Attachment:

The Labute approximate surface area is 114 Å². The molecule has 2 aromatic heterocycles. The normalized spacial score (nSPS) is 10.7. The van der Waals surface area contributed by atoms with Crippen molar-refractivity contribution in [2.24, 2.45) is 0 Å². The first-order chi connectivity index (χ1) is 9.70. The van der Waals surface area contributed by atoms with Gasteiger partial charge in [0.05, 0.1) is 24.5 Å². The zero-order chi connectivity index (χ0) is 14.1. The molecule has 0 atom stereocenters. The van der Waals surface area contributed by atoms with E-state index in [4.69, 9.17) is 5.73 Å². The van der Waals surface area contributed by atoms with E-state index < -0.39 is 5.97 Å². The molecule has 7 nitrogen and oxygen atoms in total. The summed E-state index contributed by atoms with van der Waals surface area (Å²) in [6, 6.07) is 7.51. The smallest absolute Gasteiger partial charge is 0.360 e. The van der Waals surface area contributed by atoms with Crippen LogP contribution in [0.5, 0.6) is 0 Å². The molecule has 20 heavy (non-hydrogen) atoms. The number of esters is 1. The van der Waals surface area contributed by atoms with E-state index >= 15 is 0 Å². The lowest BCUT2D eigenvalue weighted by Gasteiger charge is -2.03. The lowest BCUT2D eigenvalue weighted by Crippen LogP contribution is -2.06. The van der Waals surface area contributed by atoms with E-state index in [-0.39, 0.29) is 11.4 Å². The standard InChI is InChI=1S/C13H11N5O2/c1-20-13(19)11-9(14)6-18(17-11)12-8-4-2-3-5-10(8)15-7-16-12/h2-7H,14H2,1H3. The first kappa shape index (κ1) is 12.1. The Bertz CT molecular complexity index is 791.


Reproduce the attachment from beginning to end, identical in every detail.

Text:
The Labute approximate surface area is 114 Å². The molecule has 2 aromatic heterocycles. The normalized spacial score (nSPS) is 10.7. The van der Waals surface area contributed by atoms with Crippen molar-refractivity contribution in [2.24, 2.45) is 0 Å². The first-order chi connectivity index (χ1) is 9.70. The van der Waals surface area contributed by atoms with Gasteiger partial charge in [0.05, 0.1) is 24.5 Å². The zero-order chi connectivity index (χ0) is 14.1. The molecule has 0 atom stereocenters. The van der Waals surface area contributed by atoms with E-state index in [4.69, 9.17) is 5.73 Å². The van der Waals surface area contributed by atoms with E-state index < -0.39 is 5.97 Å². The molecule has 7 nitrogen and oxygen atoms in total. The summed E-state index contributed by atoms with van der Waals surface area (Å²) in [6, 6.07) is 7.51. The smallest absolute Gasteiger partial charge is 0.360 e. The van der Waals surface area contributed by atoms with Crippen LogP contribution in [0.5, 0.6) is 0 Å². The molecule has 20 heavy (non-hydrogen) atoms. The number of esters is 1. The van der Waals surface area contributed by atoms with E-state index >= 15 is 0 Å². The lowest BCUT2D eigenvalue weighted by Gasteiger charge is -2.03. The lowest BCUT2D eigenvalue weighted by Crippen LogP contribution is -2.06. The van der Waals surface area contributed by atoms with E-state index in [-0.39, 0.29) is 11.4 Å². The standard InChI is InChI=1S/C13H11N5O2/c1-20-13(19)11-9(14)6-18(17-11)12-8-4-2-3-5-10(8)15-7-16-12/h2-7H,14H2,1H3. The first kappa shape index (κ1) is 12.1. The Bertz CT molecular complexity index is 791.